Long-winded, but this is a summary of my "cliff comment" and general thinking. 

 

Edited by CREguy13
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On 7/23/2022 at 12:11 PM, CREguy13 said:

tech is going to get smacked very hard and its already starting with many companies announcing layoffs

I think the broader tech industry is going to be OK, but you are absolutely right that some sectors of the tech market that have been fueled by irresponsible VC funding are getting spanked back into their place.

I think the tech leveling-out won't hurt Austin as much as other places, because Austin's tech is less pie-in-the-sky services, and more focused on hardware than places like San Francisco, Seattle, and Vancouver.

A good indication of this is Samsung's recent announcement that it plans to build 11 new chip factories near Austin for $200 billion.  Tech companies that manufacture tangible goods are getting twitchy about instability in Asia, and are looking to spread out in more stable places around the world.  Austin happens to be one of those places.

It's my understanding that Apple and other big tech companies' presences in Austin are almost entirely hardware-related, too.  It's not like the Bay Area, which is driven by things like Twitter, Meta, and 12 thousands wannabe startups, which can much more easily vaporize. 

On a slightly related note, I don't understand the wisdom of building water-hungry chip fabs in a region of the world where rivers are drying up and dying.  Move it all a little bit closer to Houston, instead of Dallas.  If there's one thing Houston has, it's water.

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On 7/23/2022 at 12:11 PM, CREguy13 said:

I think Austin will continue to be a great place to visit and certain people will still want to move there for lifestyle, outdoors, etc. but the job market that propelled it to crazy growth over many years and especially during Covid is about to take a big hit as that's largely been tech-related and industries that are not in growth mode anymore. The city has gotten way too expensive for being located somewhere not on the ocean.

Maybe Tech companies will consolidate their bases to Austin more (reducing job losses) and not in Bay area/other tech hubs and that may change a lot of the above.  But I believe this growth is unsustainable and they have overbuilt themselves.

Enjoyed your post, thank you. Do you think Austin’s highway and housing limitations have also made greater San Antonio more favorably positioned for broad middle class economic growth this decade in what had traditionally been a military/tourism/eds and meds kind of family town?  Do you think South Florida’s and Sarasota-Ft Myers’ price booms have made the Orlando-Tampa corridor a similar middle class 2020s hub?  I could see them beating Houston because they’re more coastal than Houston and a lot of Easterners want to remain in the east.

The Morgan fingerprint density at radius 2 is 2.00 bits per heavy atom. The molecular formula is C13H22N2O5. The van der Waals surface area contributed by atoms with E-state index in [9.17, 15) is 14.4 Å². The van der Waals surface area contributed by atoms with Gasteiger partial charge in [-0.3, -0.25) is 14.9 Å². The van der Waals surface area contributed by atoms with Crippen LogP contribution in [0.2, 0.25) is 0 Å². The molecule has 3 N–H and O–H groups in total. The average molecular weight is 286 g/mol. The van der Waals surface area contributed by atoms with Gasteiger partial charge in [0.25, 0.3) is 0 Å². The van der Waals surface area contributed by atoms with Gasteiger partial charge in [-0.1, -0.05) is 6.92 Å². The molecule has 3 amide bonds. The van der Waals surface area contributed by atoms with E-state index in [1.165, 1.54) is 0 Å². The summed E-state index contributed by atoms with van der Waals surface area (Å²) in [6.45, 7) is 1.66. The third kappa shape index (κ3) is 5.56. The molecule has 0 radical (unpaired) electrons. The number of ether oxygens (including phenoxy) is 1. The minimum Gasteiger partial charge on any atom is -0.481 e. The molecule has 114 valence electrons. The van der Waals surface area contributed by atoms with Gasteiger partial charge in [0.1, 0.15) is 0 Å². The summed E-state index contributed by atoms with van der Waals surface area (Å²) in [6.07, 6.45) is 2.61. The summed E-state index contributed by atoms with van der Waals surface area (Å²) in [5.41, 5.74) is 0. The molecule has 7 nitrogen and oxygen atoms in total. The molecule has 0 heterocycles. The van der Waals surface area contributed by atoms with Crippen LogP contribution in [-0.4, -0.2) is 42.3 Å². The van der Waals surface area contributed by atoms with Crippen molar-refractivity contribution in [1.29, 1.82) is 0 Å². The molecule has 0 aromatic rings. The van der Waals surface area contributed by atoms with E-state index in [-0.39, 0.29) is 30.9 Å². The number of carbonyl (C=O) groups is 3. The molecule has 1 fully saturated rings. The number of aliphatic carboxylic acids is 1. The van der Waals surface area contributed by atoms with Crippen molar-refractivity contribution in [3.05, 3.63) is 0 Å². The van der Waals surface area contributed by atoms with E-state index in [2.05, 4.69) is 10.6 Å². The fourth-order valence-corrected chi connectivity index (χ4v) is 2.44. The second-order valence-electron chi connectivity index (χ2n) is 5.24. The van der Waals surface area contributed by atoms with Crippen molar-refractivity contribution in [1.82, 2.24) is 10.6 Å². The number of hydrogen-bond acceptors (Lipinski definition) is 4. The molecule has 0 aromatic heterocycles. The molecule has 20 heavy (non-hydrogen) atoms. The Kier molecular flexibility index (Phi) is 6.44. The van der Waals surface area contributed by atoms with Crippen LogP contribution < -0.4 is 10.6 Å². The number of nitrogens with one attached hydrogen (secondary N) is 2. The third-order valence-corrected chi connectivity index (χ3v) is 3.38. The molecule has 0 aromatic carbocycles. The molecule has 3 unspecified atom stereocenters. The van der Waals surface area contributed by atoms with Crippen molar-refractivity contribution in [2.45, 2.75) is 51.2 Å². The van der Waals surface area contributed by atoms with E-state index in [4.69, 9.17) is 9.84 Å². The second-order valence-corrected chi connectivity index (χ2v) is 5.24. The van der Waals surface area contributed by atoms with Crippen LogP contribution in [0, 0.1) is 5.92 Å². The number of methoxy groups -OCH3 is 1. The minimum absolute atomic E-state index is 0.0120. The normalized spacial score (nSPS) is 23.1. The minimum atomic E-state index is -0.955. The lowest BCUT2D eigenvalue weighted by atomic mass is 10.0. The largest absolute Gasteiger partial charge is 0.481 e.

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1 hour ago, strickn said:

Enjoyed your post, thank you. Do you think Austin’s highway and housing limitations have also made greater San Antonio more favorably positioned for broad middle class economic growth this decade in what had traditionally been a military/tourism/eds and meds kind of family town?  Do you think South Florida’s and Sarasota-Ft Myers’ price booms have made the Orlando-Tampa corridor a similar middle class 2020s hub?  I could see them beating Houston because they’re more coastal than Houston and a lot of Easterners want to remain in the east.

Good questions, but unfortunately, I am far from qualified to provide an intelligent answer to them.  My previous comment was based on my knowledge of the tech industry, not so much the real estate industry or Texas in general.  And, sadly, I know very little about Florida.

You are correct, though, about east coast people having an easier time picking Florida over Texas.  There's lots of interlinking transportation infrastructure and mixed culture pretty much from Miami to Boston.  As a former New Yorker, I can vouch for the notion that Texas is very "other" to people from the east coast.  Anything past Pennsylvania might as well be on Mars to some. 

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https://skyscraperpage.com/forum/showpost.php?p=9688147&postcount=222


In case no one has pointed this out before, CTBUH shows that 2 of the 8 tallest US buildings under construction now are in Austin, with the other 6 in NYC. In a way, Austin has supplanted Chicago:

1    JPMorgan Chase World Headquarters    New York City (US)    
423 m

2    The Brooklyn Tower    New York City (US)    
324.9 m

3    The Spiral    New York City (US)    
314.2 m

4    98 Red River    Austin (US)    
311.2 m

5    262 Fifth Avenue    New York City (US)
304.7 m

6    50 Hudson Yards    New York City (US)    
299 m

7    Two Manhattan West    New York City (US)    
285 m

8    Sixth & Guadalupe    Austin (US)    
266.7 m

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  • The title was changed to 98 Red River: Mixed-Use Building to be Tallest Tower In Texas
On 7/30/2022 at 12:58 PM, Urbannizer said:

81HdzlI.jpg

The wicker basketweave skyscraper was stale in the 1960s.  

New York - 2 Broadway